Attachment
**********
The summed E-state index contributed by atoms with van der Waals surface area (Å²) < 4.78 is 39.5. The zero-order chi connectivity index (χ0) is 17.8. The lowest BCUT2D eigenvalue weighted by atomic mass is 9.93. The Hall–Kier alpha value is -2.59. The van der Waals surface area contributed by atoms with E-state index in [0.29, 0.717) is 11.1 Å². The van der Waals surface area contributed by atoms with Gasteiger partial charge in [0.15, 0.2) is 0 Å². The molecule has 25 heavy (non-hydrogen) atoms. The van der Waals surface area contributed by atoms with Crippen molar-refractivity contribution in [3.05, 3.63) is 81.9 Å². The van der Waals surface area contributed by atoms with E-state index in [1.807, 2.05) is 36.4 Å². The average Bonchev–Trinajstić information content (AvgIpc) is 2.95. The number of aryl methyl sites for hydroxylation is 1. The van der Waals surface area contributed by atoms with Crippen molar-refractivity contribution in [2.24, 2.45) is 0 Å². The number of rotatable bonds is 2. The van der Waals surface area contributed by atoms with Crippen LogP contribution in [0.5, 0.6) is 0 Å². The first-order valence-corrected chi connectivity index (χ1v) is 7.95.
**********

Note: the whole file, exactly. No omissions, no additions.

The summed E-state index contributed by atoms with van der Waals surface area (Å²) < 4.78 is 39.5. The zero-order chi connectivity index (χ0) is 17.8. The lowest BCUT2D eigenvalue weighted by atomic mass is 9.93. The Hall–Kier alpha value is -2.59. The van der Waals surface area contributed by atoms with E-state index in [0.29, 0.717) is 11.1 Å². The van der Waals surface area contributed by atoms with Gasteiger partial charge in [0.15, 0.2) is 0 Å². The molecule has 25 heavy (non-hydrogen) atoms. The van der Waals surface area contributed by atoms with Crippen molar-refractivity contribution in [3.05, 3.63) is 81.9 Å². The van der Waals surface area contributed by atoms with E-state index in [1.807, 2.05) is 36.4 Å². The average Bonchev–Trinajstić information content (AvgIpc) is 2.95. The number of aryl methyl sites for hydroxylation is 1. The van der Waals surface area contributed by atoms with Crippen molar-refractivity contribution in [2.24, 2.45) is 0 Å². The number of rotatable bonds is 2. The van der Waals surface area contributed by atoms with Crippen LogP contribution in [0.5, 0.6) is 0 Å². The first-order valence-corrected chi connectivity index (χ1v) is 7.95.